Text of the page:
Small quantity generators may treat, by an approved method onsite, infectious waste which they generate onsite without being permitted as a treatment facility.

Treatment of infectious waste must be monitored by use of biological indicators or laboratory culture of the treatment residue to ensure that pathogens have been adequately treated. Frequency of this testing shall be determined by the Department on a case by case basis or as outlined in this regulation.

OSHA Regulations

In addition to the state medical waste environmental regulations there are some Occupational Safety and Health Administration (OSHA) rules that apply to medical/infectious waste.  South Carolina is one of 24 states operating an approved occupational safety and health program.  This program is operated by the Occupational Safety and Health Administration.  OSHA rules (Occupational Exposure to Bloodborne Pathogens Standards) impact various aspects of medical/infectious waste, including management of sharps, requirements for containers that hold or store medical/infectious waste, labeling of medical/infectious waste bags/containers, and employee training.  These requirements can be found in the HERC section entitled OSHA Standards for Regulated Waste.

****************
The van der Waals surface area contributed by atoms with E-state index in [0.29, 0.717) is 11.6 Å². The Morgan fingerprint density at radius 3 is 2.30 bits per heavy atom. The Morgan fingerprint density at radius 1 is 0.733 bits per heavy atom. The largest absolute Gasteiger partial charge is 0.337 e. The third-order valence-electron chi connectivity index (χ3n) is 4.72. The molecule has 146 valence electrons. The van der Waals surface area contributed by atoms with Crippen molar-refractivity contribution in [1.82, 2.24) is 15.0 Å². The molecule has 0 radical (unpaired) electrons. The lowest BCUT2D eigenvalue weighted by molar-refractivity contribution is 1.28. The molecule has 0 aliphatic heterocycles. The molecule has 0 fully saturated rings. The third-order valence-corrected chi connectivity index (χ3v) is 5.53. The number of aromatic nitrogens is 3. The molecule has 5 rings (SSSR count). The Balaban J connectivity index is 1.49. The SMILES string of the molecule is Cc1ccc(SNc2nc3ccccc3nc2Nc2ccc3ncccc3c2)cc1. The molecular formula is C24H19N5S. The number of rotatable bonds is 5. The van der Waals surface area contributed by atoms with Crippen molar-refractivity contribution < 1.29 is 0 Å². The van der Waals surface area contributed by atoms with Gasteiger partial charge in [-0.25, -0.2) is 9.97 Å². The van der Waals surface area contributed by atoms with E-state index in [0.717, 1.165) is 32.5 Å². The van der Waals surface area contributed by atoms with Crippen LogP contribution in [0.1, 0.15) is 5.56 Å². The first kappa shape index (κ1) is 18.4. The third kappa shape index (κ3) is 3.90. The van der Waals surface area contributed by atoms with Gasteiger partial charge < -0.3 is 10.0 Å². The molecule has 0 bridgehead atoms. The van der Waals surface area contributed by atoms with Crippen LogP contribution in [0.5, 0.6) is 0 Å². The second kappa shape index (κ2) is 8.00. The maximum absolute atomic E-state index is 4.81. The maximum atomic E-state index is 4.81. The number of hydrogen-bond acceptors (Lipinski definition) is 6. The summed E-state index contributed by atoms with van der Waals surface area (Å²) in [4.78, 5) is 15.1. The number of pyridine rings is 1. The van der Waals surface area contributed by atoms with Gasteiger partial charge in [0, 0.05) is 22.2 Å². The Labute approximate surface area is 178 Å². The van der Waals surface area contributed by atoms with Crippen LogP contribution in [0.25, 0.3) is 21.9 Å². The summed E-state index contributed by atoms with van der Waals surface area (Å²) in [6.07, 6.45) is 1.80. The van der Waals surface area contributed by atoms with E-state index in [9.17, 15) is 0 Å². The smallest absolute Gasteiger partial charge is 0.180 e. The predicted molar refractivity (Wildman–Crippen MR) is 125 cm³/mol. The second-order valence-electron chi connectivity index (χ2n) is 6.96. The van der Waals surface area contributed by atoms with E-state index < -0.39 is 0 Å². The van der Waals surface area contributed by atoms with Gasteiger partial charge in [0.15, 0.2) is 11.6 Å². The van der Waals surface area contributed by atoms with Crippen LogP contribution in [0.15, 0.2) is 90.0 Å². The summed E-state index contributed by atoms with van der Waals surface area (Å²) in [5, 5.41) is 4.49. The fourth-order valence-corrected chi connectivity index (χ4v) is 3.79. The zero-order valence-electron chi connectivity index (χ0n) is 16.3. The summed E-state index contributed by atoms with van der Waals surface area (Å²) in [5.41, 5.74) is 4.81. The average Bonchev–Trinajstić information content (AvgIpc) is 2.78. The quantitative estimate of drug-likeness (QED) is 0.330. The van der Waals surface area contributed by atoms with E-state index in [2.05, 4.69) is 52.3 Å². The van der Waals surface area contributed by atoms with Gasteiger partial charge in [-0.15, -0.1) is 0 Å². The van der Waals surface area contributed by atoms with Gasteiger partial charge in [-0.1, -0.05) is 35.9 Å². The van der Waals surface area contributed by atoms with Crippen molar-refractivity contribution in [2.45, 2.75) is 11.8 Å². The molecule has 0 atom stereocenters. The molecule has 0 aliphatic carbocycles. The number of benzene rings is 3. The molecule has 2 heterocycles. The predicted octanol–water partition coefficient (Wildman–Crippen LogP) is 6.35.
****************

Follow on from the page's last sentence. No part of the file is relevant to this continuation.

Statutes, Regulations and Guidelines

R.61-105, Infectious Waste Management Regulations, Bureau of Land and Waste Management S.C. Department of Health and Environmental Control

Contacts

The South Carolina Department of Health and Environmental Control, Division of Waste Management oversees the agency's hazardous, infectious, and radioactive waste programs.

More Information

None.